West Side had an answer for nearly every body blow applied by the Red Raiders, but it mostly came through the air, and the Terriers had trouble sustaining drives in the second half after taking a 20-14 lead into the break.
Still, down 28-20 in the fourth quarter, the Terriers were able to tie it with 4:15 to play in remarkable fashion. Facing a third-and-25 from the West Side 45, quarterback Ryan Russell completed a 34-yard pass to Christopher McMahon that helped set up a 5-yard scoring strike to Ben Green. Russell then found Alex Cunningham for the two-point conversion.
Ben Green makes a nice move to lose his man on a fourth-quarter touchdown.
The Red Raiders, though, threw their weight around on the last drive to finish it off.
"Obviously, they're a great opponent," West Side coach Chad Labonte said. "They were physically much bigger than us. They had a lot more players than we did, but I thought we matched up with them in certain spots. First-week mistakes didn't help, but they were in the same boat, too. So no excuses. Our kids played tough, but I think they out-sized us tonight."
As Labonte said later, "It came down to 300-pound men leaning on you all game."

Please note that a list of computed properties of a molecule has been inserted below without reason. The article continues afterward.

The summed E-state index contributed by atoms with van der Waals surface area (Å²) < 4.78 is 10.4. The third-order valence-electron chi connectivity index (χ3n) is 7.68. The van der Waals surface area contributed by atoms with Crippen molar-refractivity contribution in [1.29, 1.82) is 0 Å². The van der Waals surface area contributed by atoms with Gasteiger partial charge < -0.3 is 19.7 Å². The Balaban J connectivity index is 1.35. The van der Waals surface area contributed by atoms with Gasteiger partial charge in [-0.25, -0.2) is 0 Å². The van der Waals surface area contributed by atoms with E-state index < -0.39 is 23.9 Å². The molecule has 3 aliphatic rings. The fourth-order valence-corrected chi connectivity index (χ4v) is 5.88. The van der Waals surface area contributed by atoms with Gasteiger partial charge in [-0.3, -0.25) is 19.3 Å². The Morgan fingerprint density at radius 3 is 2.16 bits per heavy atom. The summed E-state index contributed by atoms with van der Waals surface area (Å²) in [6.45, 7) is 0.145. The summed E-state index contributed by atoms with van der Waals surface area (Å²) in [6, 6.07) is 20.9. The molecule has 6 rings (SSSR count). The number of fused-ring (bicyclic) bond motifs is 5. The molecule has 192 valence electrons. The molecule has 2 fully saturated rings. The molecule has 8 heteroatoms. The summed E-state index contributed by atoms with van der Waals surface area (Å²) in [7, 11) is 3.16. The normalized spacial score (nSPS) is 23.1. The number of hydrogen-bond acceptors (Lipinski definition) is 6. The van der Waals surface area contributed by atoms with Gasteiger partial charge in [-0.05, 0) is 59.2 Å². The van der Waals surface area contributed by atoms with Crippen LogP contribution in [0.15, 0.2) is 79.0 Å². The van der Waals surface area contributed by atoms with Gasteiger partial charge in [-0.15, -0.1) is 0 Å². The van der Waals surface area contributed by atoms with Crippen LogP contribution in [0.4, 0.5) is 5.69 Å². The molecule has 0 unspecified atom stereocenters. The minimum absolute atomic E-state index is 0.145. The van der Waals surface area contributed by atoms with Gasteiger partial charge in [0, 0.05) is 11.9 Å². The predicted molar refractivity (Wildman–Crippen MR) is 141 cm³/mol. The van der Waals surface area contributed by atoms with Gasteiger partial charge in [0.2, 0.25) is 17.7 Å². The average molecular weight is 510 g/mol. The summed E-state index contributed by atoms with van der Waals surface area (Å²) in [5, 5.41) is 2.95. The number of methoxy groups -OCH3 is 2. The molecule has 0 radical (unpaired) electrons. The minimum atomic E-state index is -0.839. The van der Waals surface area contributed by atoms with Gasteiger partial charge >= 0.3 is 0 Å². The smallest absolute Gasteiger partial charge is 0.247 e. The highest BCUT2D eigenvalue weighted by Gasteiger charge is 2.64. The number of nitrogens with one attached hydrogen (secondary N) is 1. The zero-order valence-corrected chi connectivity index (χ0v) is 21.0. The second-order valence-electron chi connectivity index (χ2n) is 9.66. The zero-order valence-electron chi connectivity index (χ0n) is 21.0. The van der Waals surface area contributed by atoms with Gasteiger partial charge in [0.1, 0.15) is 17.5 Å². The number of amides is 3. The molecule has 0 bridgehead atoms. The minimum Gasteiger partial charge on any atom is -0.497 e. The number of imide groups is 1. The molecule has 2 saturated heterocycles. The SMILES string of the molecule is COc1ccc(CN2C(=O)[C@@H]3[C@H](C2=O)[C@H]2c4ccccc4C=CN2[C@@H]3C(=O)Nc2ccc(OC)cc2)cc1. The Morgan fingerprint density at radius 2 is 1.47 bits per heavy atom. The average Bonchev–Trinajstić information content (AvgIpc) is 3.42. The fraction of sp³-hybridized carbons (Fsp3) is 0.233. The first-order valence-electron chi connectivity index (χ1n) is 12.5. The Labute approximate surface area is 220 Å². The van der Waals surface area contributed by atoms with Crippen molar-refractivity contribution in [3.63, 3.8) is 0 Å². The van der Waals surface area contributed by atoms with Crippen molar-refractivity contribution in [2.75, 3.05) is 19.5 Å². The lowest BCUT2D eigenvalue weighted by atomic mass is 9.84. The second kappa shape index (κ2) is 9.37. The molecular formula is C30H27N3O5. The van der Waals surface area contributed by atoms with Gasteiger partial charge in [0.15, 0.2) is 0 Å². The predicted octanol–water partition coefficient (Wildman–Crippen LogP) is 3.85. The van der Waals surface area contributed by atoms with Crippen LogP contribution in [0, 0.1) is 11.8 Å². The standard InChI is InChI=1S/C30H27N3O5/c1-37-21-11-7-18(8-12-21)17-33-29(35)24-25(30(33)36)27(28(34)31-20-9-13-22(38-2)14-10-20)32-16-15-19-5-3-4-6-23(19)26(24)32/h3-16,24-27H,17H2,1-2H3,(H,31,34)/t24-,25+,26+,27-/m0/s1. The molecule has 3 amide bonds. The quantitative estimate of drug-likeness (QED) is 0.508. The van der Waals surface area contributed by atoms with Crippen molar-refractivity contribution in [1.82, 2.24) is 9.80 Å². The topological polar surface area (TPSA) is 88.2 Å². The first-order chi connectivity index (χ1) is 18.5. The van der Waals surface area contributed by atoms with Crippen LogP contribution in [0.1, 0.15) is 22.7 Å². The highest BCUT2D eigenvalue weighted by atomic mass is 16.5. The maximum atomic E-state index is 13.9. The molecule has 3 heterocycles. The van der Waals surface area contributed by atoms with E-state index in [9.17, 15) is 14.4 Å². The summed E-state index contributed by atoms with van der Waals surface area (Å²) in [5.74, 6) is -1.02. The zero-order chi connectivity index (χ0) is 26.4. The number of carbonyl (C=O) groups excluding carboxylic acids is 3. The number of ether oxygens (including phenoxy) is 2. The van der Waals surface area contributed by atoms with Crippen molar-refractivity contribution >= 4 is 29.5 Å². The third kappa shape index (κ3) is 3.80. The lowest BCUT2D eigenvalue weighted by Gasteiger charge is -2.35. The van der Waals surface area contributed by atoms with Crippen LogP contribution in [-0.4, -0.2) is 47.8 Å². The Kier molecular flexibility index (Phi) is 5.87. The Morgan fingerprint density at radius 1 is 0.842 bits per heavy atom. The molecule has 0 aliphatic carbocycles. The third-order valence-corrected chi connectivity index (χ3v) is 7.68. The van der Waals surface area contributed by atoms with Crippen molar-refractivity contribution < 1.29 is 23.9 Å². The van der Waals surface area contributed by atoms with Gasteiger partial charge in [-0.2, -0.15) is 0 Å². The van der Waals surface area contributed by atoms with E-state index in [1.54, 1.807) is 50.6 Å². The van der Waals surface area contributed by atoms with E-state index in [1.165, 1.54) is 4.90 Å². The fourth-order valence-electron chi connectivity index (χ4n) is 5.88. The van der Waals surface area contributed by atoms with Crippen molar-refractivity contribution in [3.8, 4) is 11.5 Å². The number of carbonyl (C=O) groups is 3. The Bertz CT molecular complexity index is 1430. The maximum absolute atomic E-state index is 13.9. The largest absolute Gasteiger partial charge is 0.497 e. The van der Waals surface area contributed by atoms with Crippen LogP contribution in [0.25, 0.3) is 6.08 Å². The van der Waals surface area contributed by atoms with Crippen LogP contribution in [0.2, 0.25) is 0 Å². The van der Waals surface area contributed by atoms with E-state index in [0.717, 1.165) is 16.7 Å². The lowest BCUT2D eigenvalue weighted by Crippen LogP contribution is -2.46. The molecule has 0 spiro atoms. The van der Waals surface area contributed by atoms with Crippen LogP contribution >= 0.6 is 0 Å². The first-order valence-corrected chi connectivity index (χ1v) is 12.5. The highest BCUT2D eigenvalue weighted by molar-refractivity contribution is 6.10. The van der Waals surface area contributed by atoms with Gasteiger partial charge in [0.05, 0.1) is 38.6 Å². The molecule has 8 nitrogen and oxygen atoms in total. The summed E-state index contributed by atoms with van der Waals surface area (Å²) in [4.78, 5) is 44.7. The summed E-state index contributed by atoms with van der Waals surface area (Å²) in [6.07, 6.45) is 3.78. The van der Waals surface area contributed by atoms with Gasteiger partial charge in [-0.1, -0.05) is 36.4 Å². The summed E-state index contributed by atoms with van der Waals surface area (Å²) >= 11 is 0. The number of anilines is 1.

A few other notes and observations from the game:
— Oquendo is tough, explosive back who can finish his runs and take it to the house when he gets a crease. He also reeled off touchdown runs of 70 and 37 yards.
After getting significant playing time as a freshman in 2018, Oquendo came into the season with high expectations, and so far is living up to them.
"Oquendo did a great job, and then Duncan Poitras came off the bench when Luis Aldarando got banged up," said DiGeronimo of the latter, a senior who had 56 yards on nine carries. "It just shows that we've got good depth at certain positions. Duncan's a sophomore, too. This is his first varsity game here with us, and that's quite a situation to come in, because Anthony got tired and Duncan stepped right in and did a great job."